PROTECTING SMALL BUSINESS, PROMOTING ENTREPRENEURSHIP

Technology Tools and Platforms Become More Essential for Small Businesses in the COVID-19 Economy

By at 19 May, 2020, 8:59 am

A key element of “payroll protection” in the COVID-19 economy is the technological infrastructure and and tools that enable small businesses to process payroll seamlessly through the click of a mouse or using a mobile device.

By Karen Kerrigan-

Even before COVID-19 hit, small businesses were digitizing business operations and broadly adopting technology and internet tools for sales, marketing, e-commerce, payroll, inventory tracking and more. Technology has become as essential as any traditional utility, which small business owners have come to depend on to start the day and run their operations. Therefore, costs associated with technology platforms and software licensing must be recognized as such, and be treated as an allowable expense for loan forgiveness under the Paycheck Protection Program (PPP).

Under the PPP, no more than 25% of a total loan (and consequently, forgiveness) can be for non-payroll costs such as rent, utilities, and mortgage interest. While SBE Council is working to change the 75-25 rule (see my latest Morning Consult op-ed on PPP fixes here), it is important that Congress and the SBA recognize that expenses related to technology software and platforms, which enable off-site, mobile and virtual operations, be allowable as forgivable PPP expenses.

The mass movement of small business operations and communications to technology platforms and the cloud throughout the COVID-19 crisis is the only way many small firms can operate, compete, drive revenues and just plain survive during this period of restricted mobility and business activity. Yes, the “re-opening” of the American economy has begun, but challenging times remain ahead for many small businesses. That is why government needs to provide as much relief and help as possible given the uncertainties and daunting recovery efforts ahead.

A new “State of Small Business Report” published by Facebook and the Small Business Roundtable (where I serve as Chair) finds that 31% of small businesses are currently not operating, and one-third of respondents said they do not plan to re-open. That means the COVID-19 toll on small businesses will be quite severe, along with the permanent loss of jobs attached to these enterprises. It is imperative that government at all levels works to sustain and help rebuild what is left of our small business economy.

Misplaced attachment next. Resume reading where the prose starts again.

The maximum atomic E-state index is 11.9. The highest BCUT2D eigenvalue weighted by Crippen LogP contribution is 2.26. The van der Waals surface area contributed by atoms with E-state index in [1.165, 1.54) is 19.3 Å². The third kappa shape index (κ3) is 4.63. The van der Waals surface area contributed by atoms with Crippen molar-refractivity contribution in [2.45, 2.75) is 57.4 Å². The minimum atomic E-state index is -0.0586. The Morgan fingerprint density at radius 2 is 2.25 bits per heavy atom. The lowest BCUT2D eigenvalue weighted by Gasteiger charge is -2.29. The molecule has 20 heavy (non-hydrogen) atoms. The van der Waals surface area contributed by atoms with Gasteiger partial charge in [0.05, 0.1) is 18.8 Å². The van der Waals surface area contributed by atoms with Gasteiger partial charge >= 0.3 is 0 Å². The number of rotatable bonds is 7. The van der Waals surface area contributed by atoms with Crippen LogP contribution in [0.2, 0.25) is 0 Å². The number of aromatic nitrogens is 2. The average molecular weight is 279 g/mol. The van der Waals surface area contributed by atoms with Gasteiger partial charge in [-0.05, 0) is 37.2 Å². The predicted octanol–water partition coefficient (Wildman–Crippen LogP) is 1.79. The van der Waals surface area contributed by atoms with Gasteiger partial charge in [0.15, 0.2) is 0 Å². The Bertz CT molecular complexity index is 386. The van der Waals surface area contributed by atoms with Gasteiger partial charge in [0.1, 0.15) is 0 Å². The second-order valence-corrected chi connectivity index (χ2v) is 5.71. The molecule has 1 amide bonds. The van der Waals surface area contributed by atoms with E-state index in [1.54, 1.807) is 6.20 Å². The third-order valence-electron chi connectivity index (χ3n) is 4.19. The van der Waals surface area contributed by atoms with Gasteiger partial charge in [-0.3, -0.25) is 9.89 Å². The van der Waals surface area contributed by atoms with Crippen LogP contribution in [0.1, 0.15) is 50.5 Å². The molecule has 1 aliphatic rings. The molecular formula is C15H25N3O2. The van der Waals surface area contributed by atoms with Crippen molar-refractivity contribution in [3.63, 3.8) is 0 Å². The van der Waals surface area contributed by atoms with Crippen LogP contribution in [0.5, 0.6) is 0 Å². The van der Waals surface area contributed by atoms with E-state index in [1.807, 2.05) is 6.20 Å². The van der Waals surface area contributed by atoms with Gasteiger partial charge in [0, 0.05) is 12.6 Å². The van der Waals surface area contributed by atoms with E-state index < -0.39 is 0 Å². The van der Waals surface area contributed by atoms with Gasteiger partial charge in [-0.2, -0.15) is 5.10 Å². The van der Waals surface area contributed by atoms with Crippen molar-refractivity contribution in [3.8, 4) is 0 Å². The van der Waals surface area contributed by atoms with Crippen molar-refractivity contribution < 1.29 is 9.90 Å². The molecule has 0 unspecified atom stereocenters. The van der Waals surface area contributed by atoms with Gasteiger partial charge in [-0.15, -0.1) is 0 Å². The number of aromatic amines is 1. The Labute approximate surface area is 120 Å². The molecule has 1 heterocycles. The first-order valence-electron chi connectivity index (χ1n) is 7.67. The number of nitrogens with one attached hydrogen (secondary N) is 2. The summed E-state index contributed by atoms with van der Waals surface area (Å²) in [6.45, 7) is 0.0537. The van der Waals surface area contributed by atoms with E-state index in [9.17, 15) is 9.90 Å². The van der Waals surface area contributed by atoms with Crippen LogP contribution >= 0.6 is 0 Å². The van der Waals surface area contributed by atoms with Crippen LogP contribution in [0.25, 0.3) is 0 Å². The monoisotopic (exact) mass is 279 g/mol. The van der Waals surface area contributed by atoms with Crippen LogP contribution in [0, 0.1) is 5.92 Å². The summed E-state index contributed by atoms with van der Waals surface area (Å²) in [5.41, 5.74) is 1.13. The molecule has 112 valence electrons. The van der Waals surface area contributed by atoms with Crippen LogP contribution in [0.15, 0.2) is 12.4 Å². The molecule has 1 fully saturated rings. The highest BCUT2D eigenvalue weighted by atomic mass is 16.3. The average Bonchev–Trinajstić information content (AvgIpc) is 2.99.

For small businesses that found strategies to operate during this period, many turned to technology for help, according to the Facebook-Small Business Roundtable report.  Over half (51%) of small businesses say they have increased online interactions with customers, and 36% report they are now conducting all sales online.

A U.S. Chamber of Commerce-Met Life monthly small business poll (released on May 5, 2020) also reports on the big shift to technology, including a significant jump in teleworking among small firms, and a larger share of small retailers that have transitioned their presence to be more virtual or digital (17% of small business owners say they have made this transition, up from 10% last month.)

A key element of “payroll protection” in the COVID-19 economy is the technological infrastructure and tools that enable small businesses to process payroll seamlessly through the click of a mouse or using mobile devices. Software and platforms that have allowed small business owners to strengthen e-commerce capacity and drive revenue during the COVID-19 downturn have become essential to survival. Again, Congress and the SBA need to acknowledge the critical role that technology is playing in keeping small businesses open and workers employed by clarifying the rules to add these essential costs to the list of forgivable expenses under the PPP program.

Karen Kerrigan is president & CEO of the Small Business & Entrepreneurship Council.    

 

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